The Treaty on the Functioning of the EU (TFEU), under Article 113, specifically provides for the Council, acting unanimously in accordance with a special legislative procedure and after consulting the European Parliament and the Economic and Social Committee, to adopt provisions for the harmonisation of Member States' rules in the area of indirect taxation (principally Value Added Tax and Excise Duties) because indirect taxes may create an immediate obstacle to the free movement of goods and the free supply of services within an Internal Market. They may also create distortions of competition. A large number of Directives and Regulations (i.e. "secondary legislation") have already been agreed in this area on the basis of that Article. The Commission's legislative strategy, particularly in respect of VAT as well as environmental and energy taxation, has been clearly established.
As far as other taxes are concerned, Article 115 TFEU provides for the Council, acting unanimously in accordance with a special legislative procedure and after consulting the European Parliament and the Economic and Social Committee, to issue directives for the approximation of such laws, regulations or administrative provisions of the Member States as directly affect the establishment or functioning of the internal market. Some recommendations and legislation have been adopted in the personal tax, company tax and capital duty areas.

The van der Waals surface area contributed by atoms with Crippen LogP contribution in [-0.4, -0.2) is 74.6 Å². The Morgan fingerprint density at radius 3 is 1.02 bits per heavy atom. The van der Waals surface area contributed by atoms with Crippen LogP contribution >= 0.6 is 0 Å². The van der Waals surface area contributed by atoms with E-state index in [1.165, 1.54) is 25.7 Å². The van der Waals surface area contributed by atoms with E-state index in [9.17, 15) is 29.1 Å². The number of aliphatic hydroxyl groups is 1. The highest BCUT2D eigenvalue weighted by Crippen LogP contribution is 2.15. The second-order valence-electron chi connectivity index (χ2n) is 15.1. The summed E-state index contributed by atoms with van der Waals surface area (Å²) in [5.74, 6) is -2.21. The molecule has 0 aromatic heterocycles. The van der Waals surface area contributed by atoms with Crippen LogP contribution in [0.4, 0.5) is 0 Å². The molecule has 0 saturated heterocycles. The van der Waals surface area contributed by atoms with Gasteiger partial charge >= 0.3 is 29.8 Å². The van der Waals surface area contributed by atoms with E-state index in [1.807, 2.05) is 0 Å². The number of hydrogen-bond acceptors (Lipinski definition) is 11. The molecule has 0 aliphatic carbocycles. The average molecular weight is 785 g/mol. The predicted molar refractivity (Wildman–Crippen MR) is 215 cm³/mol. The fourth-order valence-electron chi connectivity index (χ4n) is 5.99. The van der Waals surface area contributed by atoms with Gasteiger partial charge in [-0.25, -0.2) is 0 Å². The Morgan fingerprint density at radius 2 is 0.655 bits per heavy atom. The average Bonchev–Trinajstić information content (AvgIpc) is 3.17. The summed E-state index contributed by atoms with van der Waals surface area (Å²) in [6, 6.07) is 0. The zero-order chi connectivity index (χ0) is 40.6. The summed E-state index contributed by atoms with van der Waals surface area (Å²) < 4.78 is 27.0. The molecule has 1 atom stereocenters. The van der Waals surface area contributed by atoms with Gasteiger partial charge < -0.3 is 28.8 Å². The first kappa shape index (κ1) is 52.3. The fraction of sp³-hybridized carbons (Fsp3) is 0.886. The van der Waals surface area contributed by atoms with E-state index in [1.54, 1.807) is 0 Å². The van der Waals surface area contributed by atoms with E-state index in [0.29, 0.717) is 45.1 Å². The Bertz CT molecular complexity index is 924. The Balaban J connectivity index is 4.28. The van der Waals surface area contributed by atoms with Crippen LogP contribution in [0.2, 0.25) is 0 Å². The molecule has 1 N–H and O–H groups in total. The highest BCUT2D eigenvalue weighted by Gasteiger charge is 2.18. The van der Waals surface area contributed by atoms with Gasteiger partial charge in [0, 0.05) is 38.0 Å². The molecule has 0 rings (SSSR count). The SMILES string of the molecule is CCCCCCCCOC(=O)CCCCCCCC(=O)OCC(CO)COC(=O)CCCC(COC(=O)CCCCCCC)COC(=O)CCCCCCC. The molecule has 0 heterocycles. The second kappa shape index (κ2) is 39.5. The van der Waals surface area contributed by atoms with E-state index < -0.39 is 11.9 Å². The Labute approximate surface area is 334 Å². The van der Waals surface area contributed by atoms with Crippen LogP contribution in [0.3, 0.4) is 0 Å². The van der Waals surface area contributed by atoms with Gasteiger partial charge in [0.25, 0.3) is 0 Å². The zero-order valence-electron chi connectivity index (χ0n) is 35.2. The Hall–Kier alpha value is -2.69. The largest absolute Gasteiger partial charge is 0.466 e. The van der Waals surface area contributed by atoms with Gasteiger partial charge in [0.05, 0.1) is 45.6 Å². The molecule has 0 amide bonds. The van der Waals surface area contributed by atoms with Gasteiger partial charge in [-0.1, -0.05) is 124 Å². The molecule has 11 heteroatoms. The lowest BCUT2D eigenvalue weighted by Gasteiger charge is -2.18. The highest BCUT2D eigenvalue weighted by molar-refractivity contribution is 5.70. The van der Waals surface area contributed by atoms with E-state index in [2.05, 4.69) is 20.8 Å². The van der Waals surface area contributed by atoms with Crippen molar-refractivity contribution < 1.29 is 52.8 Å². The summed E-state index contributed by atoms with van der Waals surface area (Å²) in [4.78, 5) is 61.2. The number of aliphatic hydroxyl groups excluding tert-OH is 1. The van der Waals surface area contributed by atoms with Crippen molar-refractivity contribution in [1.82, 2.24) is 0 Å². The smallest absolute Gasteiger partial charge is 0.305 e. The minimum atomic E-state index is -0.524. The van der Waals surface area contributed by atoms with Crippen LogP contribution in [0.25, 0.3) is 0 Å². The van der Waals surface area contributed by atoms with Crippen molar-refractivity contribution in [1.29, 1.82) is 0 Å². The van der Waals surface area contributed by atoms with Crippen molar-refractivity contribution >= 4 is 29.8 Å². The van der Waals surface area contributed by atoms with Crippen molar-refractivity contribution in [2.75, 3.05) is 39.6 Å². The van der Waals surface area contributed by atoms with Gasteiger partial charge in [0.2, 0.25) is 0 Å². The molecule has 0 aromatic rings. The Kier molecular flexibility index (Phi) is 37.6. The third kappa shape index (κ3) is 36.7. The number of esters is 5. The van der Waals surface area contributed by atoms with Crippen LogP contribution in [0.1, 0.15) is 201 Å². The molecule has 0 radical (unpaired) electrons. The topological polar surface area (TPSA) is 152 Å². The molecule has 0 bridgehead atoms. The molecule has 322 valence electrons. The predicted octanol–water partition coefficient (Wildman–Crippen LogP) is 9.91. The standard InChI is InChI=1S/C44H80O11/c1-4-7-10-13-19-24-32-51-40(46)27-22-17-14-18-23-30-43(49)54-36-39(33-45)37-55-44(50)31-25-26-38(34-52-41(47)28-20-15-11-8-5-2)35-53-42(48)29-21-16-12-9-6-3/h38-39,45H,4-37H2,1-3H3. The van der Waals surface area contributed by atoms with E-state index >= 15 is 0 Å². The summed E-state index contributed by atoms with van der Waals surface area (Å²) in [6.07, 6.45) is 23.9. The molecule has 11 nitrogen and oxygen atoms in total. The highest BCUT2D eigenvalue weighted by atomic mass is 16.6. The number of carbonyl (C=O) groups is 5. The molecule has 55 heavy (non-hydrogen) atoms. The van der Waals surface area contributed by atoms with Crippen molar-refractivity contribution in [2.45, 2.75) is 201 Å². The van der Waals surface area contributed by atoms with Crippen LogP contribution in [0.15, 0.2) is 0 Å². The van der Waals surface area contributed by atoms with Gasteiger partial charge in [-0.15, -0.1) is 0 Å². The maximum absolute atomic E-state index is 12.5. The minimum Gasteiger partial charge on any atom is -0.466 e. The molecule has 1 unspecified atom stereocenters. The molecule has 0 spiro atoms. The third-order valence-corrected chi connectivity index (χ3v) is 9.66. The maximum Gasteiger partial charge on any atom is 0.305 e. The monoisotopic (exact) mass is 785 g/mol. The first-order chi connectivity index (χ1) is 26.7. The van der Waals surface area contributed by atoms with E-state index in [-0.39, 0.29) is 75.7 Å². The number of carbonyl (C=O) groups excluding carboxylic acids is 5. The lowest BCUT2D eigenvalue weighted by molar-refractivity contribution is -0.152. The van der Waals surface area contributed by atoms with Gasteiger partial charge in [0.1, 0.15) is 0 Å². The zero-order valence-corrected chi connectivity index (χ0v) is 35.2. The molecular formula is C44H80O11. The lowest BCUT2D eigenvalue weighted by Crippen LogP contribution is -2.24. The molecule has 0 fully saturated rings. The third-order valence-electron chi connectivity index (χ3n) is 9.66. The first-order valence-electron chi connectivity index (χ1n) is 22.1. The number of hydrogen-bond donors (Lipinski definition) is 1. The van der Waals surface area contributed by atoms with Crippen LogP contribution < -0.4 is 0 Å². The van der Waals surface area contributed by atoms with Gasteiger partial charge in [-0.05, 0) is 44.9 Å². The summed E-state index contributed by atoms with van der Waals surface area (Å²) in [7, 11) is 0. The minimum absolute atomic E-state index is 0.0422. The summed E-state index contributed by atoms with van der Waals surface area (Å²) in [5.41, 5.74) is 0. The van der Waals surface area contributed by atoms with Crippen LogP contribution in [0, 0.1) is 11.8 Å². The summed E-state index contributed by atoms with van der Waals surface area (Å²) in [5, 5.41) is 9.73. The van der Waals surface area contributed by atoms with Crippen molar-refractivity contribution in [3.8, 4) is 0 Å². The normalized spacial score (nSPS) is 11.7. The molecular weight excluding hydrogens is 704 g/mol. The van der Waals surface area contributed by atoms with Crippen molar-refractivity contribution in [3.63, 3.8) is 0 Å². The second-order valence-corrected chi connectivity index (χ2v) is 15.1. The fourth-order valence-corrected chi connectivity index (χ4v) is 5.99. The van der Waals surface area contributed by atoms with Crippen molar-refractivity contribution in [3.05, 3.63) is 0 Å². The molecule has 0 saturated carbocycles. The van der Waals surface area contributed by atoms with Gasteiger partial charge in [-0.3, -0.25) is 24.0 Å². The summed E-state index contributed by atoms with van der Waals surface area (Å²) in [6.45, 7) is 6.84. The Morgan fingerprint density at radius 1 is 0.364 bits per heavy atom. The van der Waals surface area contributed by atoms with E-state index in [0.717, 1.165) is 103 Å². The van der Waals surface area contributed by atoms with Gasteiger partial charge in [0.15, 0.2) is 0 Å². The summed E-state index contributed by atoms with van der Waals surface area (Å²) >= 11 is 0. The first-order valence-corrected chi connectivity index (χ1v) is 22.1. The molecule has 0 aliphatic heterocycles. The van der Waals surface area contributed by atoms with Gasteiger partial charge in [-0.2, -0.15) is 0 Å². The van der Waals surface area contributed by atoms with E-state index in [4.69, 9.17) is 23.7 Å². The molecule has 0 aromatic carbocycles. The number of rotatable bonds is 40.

Member States have also adopted EU-wide legislation in the field of mutual assistance and co-operation in tax matters, under Articles 113, 114 or 115 of the TFEU.
European legislation on taxation has also been adopted under wider provisions of the Treaty:
But whether or not secondary EU legislation such as Directives and Regulations exists, Member States' tax systems and tax treaties must in any event respect the fundamental Treaty principles on the free movement of workers, services and capital and the freedom of establishment (Articles 45, 49, 56 and 63 TFEU ) and the principle of non-discrimination. Moreover, in more general terms, Article 21 TFEU provides that every citizen of the Union has the right to move and reside freely within the territory of the Member States. The Agreement on the European Economic Area extends to individuals and enterprises of EEA States (Iceland, Liechtenstein and Norway) the principles of free movement of goods, persons, services and capital, as well as of equal conditions of competition and non-discrimination. However, secondary EU legislation does not apply in these EEA States.